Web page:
We are wondering how our body posture expresses and affects our feelings towards other people. Many studies show that our body language, facial expressions, and posture say more about how we feel than what we say (Karandashev, 2021).

Both what we say and how we act show how we feel about each other and how much we love them. What we show with our faces and bodies is just as important as what we say. Even if we say, “I love you,” our body language can say something different. Sometimes the way we stand says more about us than what we say. Studies show that our body language, facial expressions, and posture say more about how we feel than what we say.

What a New Study Revealed

Recent research by Patty Van Cappellen at Duke University suggests that others can read our emotions from our body language. It might come as a surprise, but our body posture also conveys our emotions in addition to the way our faces do.

Researchers found that open postures with the arms held high showed positive feelings like warmth and extraversion. When people stood with their arms outstretched, it was a sign of power and anger. This backs up the idea that people use body language to figure out how other people feel.

Our Posture Affects Our Feelings

These findings raise an intriguing question: Do postures only communicate our feelings, or can adopting a specific posture change how we feel?

Van Cappellen and her colleagues conducted another study to find out whether expansive and upward posture facilitates the experience of positive affect.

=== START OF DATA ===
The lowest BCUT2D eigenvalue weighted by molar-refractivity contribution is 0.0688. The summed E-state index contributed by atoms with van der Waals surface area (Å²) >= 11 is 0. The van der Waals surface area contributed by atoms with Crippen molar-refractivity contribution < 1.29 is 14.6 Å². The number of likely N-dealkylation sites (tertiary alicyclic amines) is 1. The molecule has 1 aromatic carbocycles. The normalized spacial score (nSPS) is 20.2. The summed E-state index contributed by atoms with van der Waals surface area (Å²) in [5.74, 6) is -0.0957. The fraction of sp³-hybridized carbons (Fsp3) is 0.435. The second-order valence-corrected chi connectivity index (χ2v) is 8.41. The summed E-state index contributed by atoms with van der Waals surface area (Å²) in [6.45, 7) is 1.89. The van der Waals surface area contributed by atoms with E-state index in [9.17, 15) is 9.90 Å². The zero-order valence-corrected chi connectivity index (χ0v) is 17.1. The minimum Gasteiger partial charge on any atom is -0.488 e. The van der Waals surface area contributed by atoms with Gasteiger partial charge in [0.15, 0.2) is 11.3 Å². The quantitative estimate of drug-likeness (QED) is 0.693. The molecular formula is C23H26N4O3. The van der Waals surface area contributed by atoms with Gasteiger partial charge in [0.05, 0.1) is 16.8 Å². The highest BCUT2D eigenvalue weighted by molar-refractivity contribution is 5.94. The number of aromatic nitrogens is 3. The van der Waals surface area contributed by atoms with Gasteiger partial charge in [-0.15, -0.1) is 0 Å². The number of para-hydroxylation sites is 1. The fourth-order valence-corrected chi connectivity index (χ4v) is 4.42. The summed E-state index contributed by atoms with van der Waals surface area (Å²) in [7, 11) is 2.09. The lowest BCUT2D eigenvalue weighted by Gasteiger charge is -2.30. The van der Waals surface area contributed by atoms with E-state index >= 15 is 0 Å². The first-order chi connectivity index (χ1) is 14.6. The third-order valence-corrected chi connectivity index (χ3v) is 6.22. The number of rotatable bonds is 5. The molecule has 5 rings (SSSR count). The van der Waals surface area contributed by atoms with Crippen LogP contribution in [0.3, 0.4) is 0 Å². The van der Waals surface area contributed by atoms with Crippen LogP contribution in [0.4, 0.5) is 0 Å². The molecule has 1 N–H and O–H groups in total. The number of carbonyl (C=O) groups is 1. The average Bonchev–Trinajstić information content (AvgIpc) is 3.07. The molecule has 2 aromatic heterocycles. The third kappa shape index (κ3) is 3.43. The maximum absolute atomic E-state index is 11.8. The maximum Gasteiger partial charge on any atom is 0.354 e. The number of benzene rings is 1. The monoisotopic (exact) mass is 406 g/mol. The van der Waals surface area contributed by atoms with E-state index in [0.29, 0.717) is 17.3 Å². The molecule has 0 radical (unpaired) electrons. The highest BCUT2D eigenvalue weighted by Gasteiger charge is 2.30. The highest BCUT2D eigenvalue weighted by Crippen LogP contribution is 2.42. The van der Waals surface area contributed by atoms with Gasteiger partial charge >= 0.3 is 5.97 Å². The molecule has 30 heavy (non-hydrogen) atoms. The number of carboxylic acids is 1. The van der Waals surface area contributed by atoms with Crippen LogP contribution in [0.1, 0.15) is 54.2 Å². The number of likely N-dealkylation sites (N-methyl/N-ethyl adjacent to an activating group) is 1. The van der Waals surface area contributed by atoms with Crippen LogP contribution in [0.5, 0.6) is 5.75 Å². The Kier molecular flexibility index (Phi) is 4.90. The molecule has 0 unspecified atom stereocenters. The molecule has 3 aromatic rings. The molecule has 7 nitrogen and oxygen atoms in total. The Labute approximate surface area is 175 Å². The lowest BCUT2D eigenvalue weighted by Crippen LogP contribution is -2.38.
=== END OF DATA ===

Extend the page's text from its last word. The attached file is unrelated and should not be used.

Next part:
Participants in the study were asked to adopt one of three poses:

  • hands raised and head lifted;
  • hands folded in front, head looking down; or
  • arms at sides and looking straight ahead.

During the study, participants wore sensors to measure their nervous system and cardiac function. Researchers told them that the experiment was about the physiological and emotional reactions people had to music. They listened to emotionally ambiguous music (by Enya) while holding their pose for two minutes to ensure that they didn’t know that the researchers were interested in posture.

The participants were then asked to describe their feelings after listening to the music, and their feelings were compared to the physiological markers being monitored. The findings demonstrated that participants in a posture with raised arms and heads tilted upward had a more positive overall feeling than participants in other poses.

What the Study Found

“This study shows that assuming particular postures can create or construct an emotion experience. A typical joy posture elicits more positive emotions than other postures.”

as Van Cappellen said.

It’s unclear why this effect is happening. In any case, this research suggests that our body posture aids in expressing our emotions and may also aid us in experiencing certain emotions. This could have a significant effect. It is obviously useful to know how we and others feel in a given situation.

“Emotion expression is what enables social relationships, and we’re showing that you could potentially rewire yourself using different postures. It’s critical that we get more information about what these postures look like and what they express. Otherwise, we can get this wrong.”

as Van Cappellen concluded.


Recommended Posts